Ring Fencing Constrains Innovation

It is the very act of ‘ring-fencing’ we have constrained innovation. We then can limit risk, as well as we are constantly separating it from the center of the company, even though many of us try to push it back towards the core.

Innovation remains separate for the clear majority of our companies even today as it is full of unknowns and question marks. Top executives just do not like the sound of this, so they seek to ring-fence innovation. One where they want to contain it, to try to tame it, so it can mirror their (mistaken) believe that our world is one of order, control, and stability.

Instead of embracing that the real world is actually an innovating world, full of opportunity, for those prepared to take a greater risk, will have much to gain. Regretfully we still see many companies operating with a 20th-century mindset. Thankfully the pressure upon companies to innovate, to get their growth back, is getting a very tough place to operate in today without tangible demonstration of innovation being realized. There is this need to “embrace” innovation. If not, rapid extinction is occurring for many that choose to ignore the sweeping changes we are witnessing in the business world, where more open and technology-driven innovators are connecting and collaborating. Those companies that only halve-heartedly attempting change are fearful and still want to “box” innovation in. A transformation where innovation and technology go hand-in-hand does have to be utterly full on to succeed! Continue reading

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Cynefin: A framework that grows for me all the time, in its value and worth.

The Cynefin Framework by David Snowden, through Cognitive Edge

A good framework seems to grow, it becomes integrated into your thinking and application. You see increasing possibilities to apply it. One of these for me has been Dave Snowden’s Cynefin.

I also increasing apply the Three Horizons framework as well.

Both allow me to organize my thinking and provide options within any multiple evaluations to begin or shape thinking going forward. Both attempt to break down a growing complexity we all find in our word today.

One, the three horizons, attempts to sketch out our thinking about today’s world, of where we are and what we need to do to keep it going in a hopefully orderly state, and then looks to forecast out the changes we need to move towards, in a projected future and then identify the needs to get there. It passes through three horizons of today (H1), the near term (H2) and the longer term (H3).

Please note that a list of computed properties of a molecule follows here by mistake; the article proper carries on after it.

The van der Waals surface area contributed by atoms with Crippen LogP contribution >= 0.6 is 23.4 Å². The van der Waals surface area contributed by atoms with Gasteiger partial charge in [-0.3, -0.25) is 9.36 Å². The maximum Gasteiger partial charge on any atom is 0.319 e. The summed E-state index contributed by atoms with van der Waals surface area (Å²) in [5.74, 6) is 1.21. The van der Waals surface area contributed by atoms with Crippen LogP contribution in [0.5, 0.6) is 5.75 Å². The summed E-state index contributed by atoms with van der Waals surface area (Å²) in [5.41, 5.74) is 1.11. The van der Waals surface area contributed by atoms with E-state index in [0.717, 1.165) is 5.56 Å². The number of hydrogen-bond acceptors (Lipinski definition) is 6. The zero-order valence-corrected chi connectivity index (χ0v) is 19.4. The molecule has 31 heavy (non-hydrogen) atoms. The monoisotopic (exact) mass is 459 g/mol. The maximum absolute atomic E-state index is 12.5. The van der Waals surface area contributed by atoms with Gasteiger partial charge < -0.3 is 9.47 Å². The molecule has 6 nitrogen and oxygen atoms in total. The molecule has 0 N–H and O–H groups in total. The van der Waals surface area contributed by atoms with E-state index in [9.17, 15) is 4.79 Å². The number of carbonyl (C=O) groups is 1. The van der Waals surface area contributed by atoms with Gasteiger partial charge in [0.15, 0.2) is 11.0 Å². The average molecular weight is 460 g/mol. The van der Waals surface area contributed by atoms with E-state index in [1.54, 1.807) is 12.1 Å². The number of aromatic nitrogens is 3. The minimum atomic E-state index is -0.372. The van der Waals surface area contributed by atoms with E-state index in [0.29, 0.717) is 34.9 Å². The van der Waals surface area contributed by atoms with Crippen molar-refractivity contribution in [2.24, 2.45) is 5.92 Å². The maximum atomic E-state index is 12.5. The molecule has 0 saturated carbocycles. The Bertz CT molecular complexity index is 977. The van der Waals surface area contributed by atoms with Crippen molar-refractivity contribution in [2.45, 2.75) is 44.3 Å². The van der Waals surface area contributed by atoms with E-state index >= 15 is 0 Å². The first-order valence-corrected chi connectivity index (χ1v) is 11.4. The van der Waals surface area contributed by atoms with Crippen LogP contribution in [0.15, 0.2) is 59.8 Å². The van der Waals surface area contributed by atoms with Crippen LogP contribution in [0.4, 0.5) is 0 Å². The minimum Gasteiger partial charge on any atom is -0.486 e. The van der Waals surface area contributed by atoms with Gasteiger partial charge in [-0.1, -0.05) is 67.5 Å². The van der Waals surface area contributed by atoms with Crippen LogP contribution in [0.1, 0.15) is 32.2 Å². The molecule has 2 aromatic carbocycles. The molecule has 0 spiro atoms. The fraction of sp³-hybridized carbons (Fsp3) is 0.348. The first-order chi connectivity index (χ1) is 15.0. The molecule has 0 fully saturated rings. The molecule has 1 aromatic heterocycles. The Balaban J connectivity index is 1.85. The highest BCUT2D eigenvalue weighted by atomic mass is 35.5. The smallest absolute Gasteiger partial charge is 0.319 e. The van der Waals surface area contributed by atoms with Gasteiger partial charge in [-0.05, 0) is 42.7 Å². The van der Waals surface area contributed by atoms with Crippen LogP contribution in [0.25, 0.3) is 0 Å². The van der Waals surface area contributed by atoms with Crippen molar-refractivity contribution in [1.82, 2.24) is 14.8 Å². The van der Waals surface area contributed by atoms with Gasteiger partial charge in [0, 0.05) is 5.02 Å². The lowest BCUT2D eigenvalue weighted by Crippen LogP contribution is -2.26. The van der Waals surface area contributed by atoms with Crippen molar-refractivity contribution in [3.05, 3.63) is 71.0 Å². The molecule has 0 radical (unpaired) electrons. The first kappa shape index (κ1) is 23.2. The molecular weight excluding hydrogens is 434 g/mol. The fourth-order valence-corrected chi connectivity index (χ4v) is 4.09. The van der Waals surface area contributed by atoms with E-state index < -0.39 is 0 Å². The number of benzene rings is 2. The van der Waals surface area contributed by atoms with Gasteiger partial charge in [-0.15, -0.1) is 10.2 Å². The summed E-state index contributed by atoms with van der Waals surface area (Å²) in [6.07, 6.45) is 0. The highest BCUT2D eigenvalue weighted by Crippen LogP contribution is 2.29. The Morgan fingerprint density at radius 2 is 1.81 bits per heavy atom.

You will find much of what I have written about on the three horizons story, within my insights and thinking tab (shown above) and look for the applicable section. Equally, you can put into the search box “three horizons” and many posts will come up to explore this, if you are curious on its value, position and our need, to use this on a more consistent basis.

The Cynefin framework provides a wonderful way to sort the range of issues faced by leaders and us all, into five contexts, defined by the nature of the relationships between cause and effect. Dave Snowden has been explaining these consistently for years. Four of these five are; obvious (formerly simple), complicated, complex and chaotic states and requires us to diagnose situations and then to act in contextually appropriate ways. The fifth one is disorder, often overlooked or not fully appreciated. It is when something is unclear, it is in a disorderly, highly transitory state and needs to be rapidly stabilized into one of the other four to give it a more orderly state going forward.

So why do I see this Cynefin framework as growing in importance? Continue reading

Is Innovation Capital important to us?

Your new core is innovation capitalPerhaps we are failing to recognise the importance of our Innovation capital, stopping to ask how really valuable knowing this is to us?

Should we care, does it matter? I would argue it does, increasingly so. Within our innovation capital lies the future of the organisation and holds one of the really important ‘golden keys’ to the sustaining performance of the company and its future growth potential.

We need to find a way to unlock this as we are constantly being pushed for new business models that create, deliver and capture value. It is in the entire makeup, the value structure around the offering, and this is made up of distinct capitals that drive the new business towards success.